Wednesday, December 14, 2011

Your Law Firm’s Lame Holiday Card

Ho Ho-Hum. 
Pretend your firm didn’t send out this year’s holiday card.  Now imagine that you received the IDENTICAL card from... say... your accountant.  How would you react?

For many law firms, you’d probably think, at least subconsciously, “Well, this is a boring piece of crap,” then toss it in the garbage and immediately forget that you ever received it. Right? 

The general philosophy seems to be - in this warm-and-wonderful holiday season, “If I don’t send my clients a boring-piece-of-crap holiday card, they won’t know how much I appreciate their business.”

Personally, I always get that special feeling, knowing that my accountant took the time out of his busy schedule to have his secretary include me in his thousand-person mailing list. An unsigned bulk-mailed card with the name of his firm stamped in gold foil?  Oh, if he'd only send me a pleather calendar with his firm's name embossed on it, then I'd know for certain that he's going to do his very best for me in 2012.

I know he’s busy but, frankly, those types of mailings do more harm than good.  No client has ever said, “My lawyer didn’t wish me a generic “Seasons Greetings" this year; I’m taking my business elsewhere!"

(I wrote a long and relatively popular blog post on this issue last year, click here to read it.  This is an updated, abbreviated version of it.)

Sure, holiday cards are an easy way to stay in touch with your entire database.  The danger is that if you do it badly, you’ve imposed it upon EVERYONE YOU KNOW.

Is what you want everyone to know about you -- the message that represents your entire firm and practice -- summarized in a bland politically correct image of pine trees, ice skaters, snow-covered skylines, or handicapped children’s artwork?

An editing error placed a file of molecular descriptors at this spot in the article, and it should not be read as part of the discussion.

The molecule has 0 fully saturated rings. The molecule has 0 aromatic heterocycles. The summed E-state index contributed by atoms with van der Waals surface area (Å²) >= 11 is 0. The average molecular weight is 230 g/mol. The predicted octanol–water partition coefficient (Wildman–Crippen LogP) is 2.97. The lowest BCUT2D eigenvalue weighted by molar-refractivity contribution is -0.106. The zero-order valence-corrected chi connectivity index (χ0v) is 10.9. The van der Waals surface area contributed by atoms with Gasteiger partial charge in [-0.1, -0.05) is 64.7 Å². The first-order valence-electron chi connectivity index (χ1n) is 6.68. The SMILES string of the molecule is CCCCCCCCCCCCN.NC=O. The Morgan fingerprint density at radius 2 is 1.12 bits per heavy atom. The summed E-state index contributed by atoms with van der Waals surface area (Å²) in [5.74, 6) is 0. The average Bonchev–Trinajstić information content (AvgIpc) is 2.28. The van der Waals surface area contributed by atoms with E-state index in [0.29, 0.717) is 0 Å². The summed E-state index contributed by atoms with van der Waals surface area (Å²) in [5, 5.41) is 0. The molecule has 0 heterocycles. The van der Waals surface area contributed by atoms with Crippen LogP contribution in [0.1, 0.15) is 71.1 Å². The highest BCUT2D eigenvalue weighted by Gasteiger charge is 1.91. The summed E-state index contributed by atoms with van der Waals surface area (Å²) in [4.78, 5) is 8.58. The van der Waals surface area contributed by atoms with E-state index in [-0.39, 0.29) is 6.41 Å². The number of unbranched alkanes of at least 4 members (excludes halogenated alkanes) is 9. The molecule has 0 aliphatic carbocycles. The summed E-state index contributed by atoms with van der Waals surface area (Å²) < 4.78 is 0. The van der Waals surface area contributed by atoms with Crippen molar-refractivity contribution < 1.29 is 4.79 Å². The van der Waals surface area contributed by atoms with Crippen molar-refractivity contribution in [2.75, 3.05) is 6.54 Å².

How does this strengthen your client relationships or your brand as a creative, innovative firm?

That is, if you're going to do it badly, just don’t do it; no one will notice its absence.

Or care.

BTW, we're not going to be conducting another law firm holiday card competition.  One year was enough -- this year we'll leave it to the expertise of our friends David and Elie at Above the Law.  However, if you're proud of what you've done and want to enter it in the national ATL competition, click here to learn how to enter.

Feel free to send me your print and electronic cards, though.  I'll mention some of my favorites.
Shout out to Above the Law for this:
     * Here’s how to lose our holiday card contest. [Ross's Law Marketing Blog]

Hey, how about scrolling back up and typing in your email address into the "Enter Your EMAIL" (i.e. "Subscribe") box?

Just a thought....

Images (c) Design Crafters

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1 comment:

  1. I've been working an arrow reseller and it's important to build rapport with the clients. Even if it's so cliche and conventional to send holiday cards, it still matters. I've been doing this religiously for years and so far, the most I can say is give it a personal touch. It wouldn't hurt to take 3 seconds of your time in writing or composing an e-card.